PhD Oral Exam - Mathilde Perallat (Perahia), Humanities
D’autres cirques à Montréal : représentations artistiques d’une pensée queer du monde
This event is free
School of Graduate Studies
When studying for a doctoral degree (PhD), candidates submit a thesis that provides a critical review of the current state of knowledge of the thesis subject as well as the student’s own contributions to the subject. The distinguishing criterion of doctoral graduate research is a significant and original contribution to knowledge.
Once accepted, the candidate presents the thesis orally. This oral exam is open to the public.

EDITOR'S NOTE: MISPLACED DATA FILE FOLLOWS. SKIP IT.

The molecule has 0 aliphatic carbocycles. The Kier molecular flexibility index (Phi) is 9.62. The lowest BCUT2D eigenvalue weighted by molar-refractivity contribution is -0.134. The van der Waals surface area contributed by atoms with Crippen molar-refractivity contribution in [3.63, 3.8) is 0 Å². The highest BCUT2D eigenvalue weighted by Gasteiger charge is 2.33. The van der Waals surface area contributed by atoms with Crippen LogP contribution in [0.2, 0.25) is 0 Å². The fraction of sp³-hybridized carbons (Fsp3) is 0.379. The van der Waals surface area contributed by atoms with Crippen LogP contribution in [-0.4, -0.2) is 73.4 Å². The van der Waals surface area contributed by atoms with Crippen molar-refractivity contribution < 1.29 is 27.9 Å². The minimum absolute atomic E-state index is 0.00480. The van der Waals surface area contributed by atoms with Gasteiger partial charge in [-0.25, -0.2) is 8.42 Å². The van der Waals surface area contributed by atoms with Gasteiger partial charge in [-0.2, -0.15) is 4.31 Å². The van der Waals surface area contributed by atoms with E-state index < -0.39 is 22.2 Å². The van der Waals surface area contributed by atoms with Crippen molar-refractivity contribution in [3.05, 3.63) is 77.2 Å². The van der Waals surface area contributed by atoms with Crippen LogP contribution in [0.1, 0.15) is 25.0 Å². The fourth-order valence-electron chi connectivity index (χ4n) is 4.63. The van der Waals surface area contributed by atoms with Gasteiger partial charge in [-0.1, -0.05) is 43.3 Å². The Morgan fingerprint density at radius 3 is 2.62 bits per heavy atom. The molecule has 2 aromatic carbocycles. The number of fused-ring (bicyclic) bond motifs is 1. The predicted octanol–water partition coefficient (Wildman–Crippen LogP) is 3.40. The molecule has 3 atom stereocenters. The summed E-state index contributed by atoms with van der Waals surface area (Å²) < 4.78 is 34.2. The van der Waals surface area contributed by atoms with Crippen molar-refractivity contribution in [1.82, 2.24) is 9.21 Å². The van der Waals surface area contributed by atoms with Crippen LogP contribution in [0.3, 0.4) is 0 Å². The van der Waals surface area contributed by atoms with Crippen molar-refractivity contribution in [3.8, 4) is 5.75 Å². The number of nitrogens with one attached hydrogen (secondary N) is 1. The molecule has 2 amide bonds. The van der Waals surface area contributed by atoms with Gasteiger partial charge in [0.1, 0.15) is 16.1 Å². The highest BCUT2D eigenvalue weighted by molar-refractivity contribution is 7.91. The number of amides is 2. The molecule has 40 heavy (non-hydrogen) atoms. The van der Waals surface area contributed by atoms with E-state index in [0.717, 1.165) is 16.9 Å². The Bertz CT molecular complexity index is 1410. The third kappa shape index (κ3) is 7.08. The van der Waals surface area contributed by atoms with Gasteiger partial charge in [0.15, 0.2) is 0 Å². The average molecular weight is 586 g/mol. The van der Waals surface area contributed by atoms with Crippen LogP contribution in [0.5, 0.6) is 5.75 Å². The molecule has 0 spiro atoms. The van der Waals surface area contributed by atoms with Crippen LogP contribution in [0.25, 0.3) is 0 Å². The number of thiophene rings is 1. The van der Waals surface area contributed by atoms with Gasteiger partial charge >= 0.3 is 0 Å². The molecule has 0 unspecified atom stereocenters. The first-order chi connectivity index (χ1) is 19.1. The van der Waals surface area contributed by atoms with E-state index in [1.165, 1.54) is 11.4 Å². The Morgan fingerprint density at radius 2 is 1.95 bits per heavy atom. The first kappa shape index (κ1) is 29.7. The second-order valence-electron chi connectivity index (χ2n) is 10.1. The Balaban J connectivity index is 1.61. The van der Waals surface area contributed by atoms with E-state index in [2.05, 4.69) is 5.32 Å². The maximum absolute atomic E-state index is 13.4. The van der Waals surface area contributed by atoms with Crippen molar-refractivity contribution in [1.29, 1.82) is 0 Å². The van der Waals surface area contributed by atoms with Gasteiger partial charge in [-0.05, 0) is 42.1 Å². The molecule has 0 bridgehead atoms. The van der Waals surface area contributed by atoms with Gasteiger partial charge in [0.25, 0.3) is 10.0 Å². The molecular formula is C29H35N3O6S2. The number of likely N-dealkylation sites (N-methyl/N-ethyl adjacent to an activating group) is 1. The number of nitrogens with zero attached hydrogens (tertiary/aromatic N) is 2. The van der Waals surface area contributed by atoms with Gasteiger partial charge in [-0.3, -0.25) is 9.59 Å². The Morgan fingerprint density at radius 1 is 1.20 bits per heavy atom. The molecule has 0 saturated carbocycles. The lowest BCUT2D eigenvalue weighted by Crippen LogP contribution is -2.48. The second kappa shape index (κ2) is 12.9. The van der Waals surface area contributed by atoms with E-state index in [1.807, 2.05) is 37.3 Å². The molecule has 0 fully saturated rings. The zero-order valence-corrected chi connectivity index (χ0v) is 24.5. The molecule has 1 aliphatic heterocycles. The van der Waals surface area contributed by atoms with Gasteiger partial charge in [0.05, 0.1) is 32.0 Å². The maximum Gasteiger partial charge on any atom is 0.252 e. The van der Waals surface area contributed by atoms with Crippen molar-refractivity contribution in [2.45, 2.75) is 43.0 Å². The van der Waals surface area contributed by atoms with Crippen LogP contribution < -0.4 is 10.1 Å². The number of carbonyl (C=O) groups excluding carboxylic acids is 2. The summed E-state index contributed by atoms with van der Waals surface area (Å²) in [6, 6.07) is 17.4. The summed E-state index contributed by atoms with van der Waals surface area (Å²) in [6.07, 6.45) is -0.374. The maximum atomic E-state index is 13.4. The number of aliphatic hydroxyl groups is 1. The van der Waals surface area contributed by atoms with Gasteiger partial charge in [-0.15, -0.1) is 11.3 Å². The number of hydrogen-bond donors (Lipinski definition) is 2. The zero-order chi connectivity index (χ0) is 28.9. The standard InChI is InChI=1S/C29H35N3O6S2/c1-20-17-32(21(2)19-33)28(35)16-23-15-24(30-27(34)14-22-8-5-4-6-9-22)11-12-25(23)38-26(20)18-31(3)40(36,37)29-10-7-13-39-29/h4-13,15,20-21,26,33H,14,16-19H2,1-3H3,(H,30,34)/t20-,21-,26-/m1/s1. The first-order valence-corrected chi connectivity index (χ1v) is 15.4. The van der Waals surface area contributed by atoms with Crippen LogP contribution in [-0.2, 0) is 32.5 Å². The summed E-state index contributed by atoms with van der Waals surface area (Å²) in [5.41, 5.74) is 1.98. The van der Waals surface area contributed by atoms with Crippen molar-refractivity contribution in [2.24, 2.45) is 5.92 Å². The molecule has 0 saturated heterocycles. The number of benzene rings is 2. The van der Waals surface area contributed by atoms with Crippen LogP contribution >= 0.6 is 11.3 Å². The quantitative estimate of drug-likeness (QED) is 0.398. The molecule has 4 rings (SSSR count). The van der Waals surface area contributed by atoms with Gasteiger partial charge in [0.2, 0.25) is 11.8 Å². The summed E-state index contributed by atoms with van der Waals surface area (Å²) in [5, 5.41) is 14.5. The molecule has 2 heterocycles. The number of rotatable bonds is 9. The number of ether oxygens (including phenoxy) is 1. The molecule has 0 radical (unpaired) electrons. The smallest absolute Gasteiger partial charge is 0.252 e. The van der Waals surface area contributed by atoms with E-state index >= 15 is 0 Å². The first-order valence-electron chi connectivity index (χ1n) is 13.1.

Circus has always had an equivocal relationship to the normate, and by association to social mores. These social mores, as they evolve, necessary alter social representations in circus performance, as this dissertation will demonstrate. These representations have changed considerably over the last forty years, particularly in Europe and Québec. The circus arts in Québec have created a flourishing economy, thanks to companies that are recognized throughout the world, and that have generated easily recognized reproductible aesthetics, presenting a vision of the world that is global, productive and all about mastery. As such, that circus has slowly internalized social norms, or rather, has established a new normate. In the Québec circus ecosystem, particularly that of Montréal, there are artists who do not adhere to the values and aesthetics promoted by its main companies. Lesser known artists and collectives, exploring the margins, have proposed performances that question the social and aesthetic normate and thereby renew and enrich Quebec circus. This dissertation follows and analyses several performances by two distinct artistic groups, firstly the communally-driven Productions Carmagnole, and, secondly, a group of four artists: Andréane Leclerc, Claudel Doucet, Émile Pineault and François Bouvier that clearly point to the emergence of what could be called "performative circus." Their work is examined through the blurred and ever-changing contours of a queer philosophy that establishes a thinking of the world outside of the norm and provides a conceptual approach to studying circus performance. Two independent analyses, demonstrate that the current forms of performative circus in fact deconstruct circus expectations and techniques by eschewing the spectacular and instead valuing the relationship to the self and to the social world. This deconstruction allows for a symbolic quest to push the boundaries of the physical, psychological and social limits. This art-making is above all a process, an experience for everyone involved that provides meaning to the artists and the community. Ultimately, by presenting worldviews that are different from those that have made the Québec circus so successful, these performances create new circus forms in Montréal, renewing and revitalizing the form and practice of Québec’s ever-evolving contemporary circus environment.